Nonsense, says the Court.
“Cox forgets that ‘[d]isplay of a copyrighted image or video may be transformative where the use serves to illustrate criticism, commentary, or a news story about that work.’ (emphasis original)… (‘[T]he use of an image solely to illustrate the content of that image, in a commercial capacity, has yet to be found as fair use.’).” 11 (citation omitted).
“To nonetheless find that Cox’s use of the Photograph was fair would ‘eliminate copyright protection any time a copyrighted photograph was used in conjunction with a news story about the subject of that photograph. That is plainly not the law.” 12(citation omitted)
Thus, factor one, the purpose and character of the use runs “strongly” against Cox. Factor two, the “nature of the work used,” leans in favor of Cox, as the photo is “factual” in nature. 13
As to the third factor, the “amount and substantiality of the taking” also weighs against Cox. Hard to argue when the entire photograph was used. Cox counters that it had an “editorial need” to use all of the photo. Again, the Court is unpersuaded.
“[A]s explained above, Cox’s use of the Photograph was not transformative—Cox simply thought (apparently like its competitors CNN and NBC) that the Photograph had certain qualities that would make it a good complement to the Article.” 14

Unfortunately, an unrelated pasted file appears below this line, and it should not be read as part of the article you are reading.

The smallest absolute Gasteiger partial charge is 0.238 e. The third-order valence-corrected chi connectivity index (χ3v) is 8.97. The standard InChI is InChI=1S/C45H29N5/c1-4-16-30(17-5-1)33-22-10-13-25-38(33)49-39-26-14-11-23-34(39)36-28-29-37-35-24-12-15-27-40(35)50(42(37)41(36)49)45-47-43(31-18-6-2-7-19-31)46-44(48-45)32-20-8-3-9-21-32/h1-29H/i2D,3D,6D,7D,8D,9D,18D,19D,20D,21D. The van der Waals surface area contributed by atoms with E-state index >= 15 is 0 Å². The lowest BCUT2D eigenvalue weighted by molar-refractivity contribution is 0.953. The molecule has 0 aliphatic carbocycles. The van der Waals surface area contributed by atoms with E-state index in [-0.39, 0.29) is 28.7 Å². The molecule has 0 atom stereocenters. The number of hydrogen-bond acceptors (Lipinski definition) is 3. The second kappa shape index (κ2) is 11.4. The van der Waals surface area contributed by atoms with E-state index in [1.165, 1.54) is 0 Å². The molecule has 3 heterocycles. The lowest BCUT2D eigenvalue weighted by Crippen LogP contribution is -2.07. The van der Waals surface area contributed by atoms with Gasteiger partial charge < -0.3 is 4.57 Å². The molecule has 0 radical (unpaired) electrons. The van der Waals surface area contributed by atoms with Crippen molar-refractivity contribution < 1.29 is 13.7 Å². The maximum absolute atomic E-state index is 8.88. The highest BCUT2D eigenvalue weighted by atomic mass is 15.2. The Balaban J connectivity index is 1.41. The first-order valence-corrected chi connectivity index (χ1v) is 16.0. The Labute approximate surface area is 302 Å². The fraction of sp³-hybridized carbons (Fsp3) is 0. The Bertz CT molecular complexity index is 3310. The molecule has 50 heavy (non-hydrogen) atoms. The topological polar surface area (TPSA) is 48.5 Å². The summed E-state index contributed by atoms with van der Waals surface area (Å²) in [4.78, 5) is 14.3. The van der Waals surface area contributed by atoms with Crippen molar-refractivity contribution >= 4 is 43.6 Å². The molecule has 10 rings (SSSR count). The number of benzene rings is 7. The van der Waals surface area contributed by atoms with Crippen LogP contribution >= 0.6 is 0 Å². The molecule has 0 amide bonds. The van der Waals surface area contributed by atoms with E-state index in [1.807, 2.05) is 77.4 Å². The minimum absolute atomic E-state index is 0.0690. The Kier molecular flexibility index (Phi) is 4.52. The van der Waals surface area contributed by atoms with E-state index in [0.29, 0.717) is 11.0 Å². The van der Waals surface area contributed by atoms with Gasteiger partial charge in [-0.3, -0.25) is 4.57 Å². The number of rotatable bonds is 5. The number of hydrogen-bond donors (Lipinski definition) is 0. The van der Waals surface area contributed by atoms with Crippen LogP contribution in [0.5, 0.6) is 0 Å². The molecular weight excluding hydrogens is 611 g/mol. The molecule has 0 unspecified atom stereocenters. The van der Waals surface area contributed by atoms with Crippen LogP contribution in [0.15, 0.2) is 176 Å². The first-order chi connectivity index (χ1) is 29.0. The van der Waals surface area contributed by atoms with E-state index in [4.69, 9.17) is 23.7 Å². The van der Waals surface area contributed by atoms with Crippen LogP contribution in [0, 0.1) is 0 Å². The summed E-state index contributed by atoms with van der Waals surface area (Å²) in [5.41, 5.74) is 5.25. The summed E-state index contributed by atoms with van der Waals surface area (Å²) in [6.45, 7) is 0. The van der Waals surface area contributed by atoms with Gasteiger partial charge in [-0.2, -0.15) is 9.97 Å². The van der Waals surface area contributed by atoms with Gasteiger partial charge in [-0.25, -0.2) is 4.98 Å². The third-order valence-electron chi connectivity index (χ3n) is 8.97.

Yet, it is the fourth factor, the “market effect,” where Cox strikes its most tone deaf argument of the case.
“[P]ublic interest in receiving accurate information regarding [Saipov’s] arrest … outweigh[ed] the personal gain to Plaintiff of licensing a photo he did not even know was newsworthy until news organizations told him so.” 15
Remember, Cox owns 13 TV stations and 4 newspapers. So the wholesale swiping of someone else’s copyrighted material is OK, because of the “public interest in receiving accurate information”?
Nothing like biting the hand that feeds you.
But in any event, “[i]f Cox could simply ‘use such images for free, there would be little or no reason to pay for works.’ says the Court.” 16
No fair use for Cox. Summary judgement for Plaintiff. Doubtlessly, a motion for attorneys fees will follow shortly.
So why go to the expense of a trial? You’re a huge media company. You know how copyright works and you know how to license works. Did you really think these arguments were so persuasive as to warrant the expense of litigation? Cut Mr. Cruz a nice size check to license the photograph, include a few extra bucks for his trouble, and be done with it. Much simpler and cheaper than paying two lawyers to litigate this case all the way to summary judgement.
Copyright protects the works of everyone. Even if they’re not a professional artist. Even if they work in a furniture store. Copyright is our Constitutional right.
As the Supreme Court of the United States held:
“[T]he promise of copyright would be an empty one if it could be avoided merely by dubbing the infringement a fair use ‘news report.’” 17
- Judge Reverses Infringement Verdict Against Katy Perry, But If You’re a Composer, Should You Be Happy About the Reason? ↩
- 2020 WL 1234458. Page references are to the original order. ↩
- Id. at 2 ↩
- Id. at 1 ↩
- Id. ↩
- Id. at 2 ↩
- Id. at 3 ↩
- 175 F.Supp 2d, 542 S.D.N.Y. 2001 ↩
- Court Rules “Utilitarian Advertising” Photograph Not Protected by Copyright ↩
- Cruz v. Cox Media Group at 3 ↩
- Id. at 6 ↩
- Id. at 6 ↩
- Id. at 7 ↩
- Id. at 8 ↩
- Id. at 9 ↩
- Id. ↩
- Harper & Row Publishers, Inc. v. Nation Enters., 471 U.S. 539 (1985) at 557 ↩